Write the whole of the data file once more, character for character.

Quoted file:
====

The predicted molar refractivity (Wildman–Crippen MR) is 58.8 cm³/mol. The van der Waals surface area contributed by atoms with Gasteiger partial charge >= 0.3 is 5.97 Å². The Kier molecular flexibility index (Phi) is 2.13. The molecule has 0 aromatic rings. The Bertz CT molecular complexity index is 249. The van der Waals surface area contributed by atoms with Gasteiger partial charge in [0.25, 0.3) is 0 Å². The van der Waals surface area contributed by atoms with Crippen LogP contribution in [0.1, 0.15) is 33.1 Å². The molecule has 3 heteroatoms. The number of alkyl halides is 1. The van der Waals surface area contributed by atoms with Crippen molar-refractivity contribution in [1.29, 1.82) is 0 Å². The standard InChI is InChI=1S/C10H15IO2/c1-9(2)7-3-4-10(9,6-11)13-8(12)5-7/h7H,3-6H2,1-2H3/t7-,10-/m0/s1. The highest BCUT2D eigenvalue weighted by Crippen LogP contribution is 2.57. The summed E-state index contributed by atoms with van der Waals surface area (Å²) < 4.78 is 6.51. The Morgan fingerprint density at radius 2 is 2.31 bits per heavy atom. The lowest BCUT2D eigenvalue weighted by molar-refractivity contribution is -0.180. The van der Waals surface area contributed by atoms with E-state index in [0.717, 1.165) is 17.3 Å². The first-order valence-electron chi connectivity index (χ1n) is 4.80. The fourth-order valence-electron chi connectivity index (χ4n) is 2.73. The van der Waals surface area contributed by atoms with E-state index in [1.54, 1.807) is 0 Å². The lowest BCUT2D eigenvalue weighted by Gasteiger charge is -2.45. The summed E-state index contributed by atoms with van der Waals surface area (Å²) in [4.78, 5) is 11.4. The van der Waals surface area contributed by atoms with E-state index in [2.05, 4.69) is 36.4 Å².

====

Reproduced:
The predicted molar refractivity (Wildman–Crippen MR) is 58.8 cm³/mol. The van der Waals surface area contributed by atoms with Gasteiger partial charge >= 0.3 is 5.97 Å². The Kier molecular flexibility index (Phi) is 2.13. The molecule has 0 aromatic rings. The Bertz CT molecular complexity index is 249. The van der Waals surface area contributed by atoms with Gasteiger partial charge in [0.25, 0.3) is 0 Å². The van der Waals surface area contributed by atoms with Crippen LogP contribution in [0.1, 0.15) is 33.1 Å². The molecule has 3 heteroatoms. The number of alkyl halides is 1. The van der Waals surface area contributed by atoms with Crippen molar-refractivity contribution in [1.29, 1.82) is 0 Å². The standard InChI is InChI=1S/C10H15IO2/c1-9(2)7-3-4-10(9,6-11)13-8(12)5-7/h7H,3-6H2,1-2H3/t7-,10-/m0/s1. The highest BCUT2D eigenvalue weighted by Crippen LogP contribution is 2.57. The summed E-state index contributed by atoms with van der Waals surface area (Å²) < 4.78 is 6.51. The Morgan fingerprint density at radius 2 is 2.31 bits per heavy atom. The lowest BCUT2D eigenvalue weighted by molar-refractivity contribution is -0.180. The van der Waals surface area contributed by atoms with E-state index in [0.717, 1.165) is 17.3 Å². The first-order valence-electron chi connectivity index (χ1n) is 4.80. The fourth-order valence-electron chi connectivity index (χ4n) is 2.73. The van der Waals surface area contributed by atoms with E-state index in [1.54, 1.807) is 0 Å². The lowest BCUT2D eigenvalue weighted by Gasteiger charge is -2.45. The summed E-state index contributed by atoms with van der Waals surface area (Å²) in [4.78, 5) is 11.4. The van der Waals surface area contributed by atoms with E-state index in [2.05, 4.69) is 36.4 Å².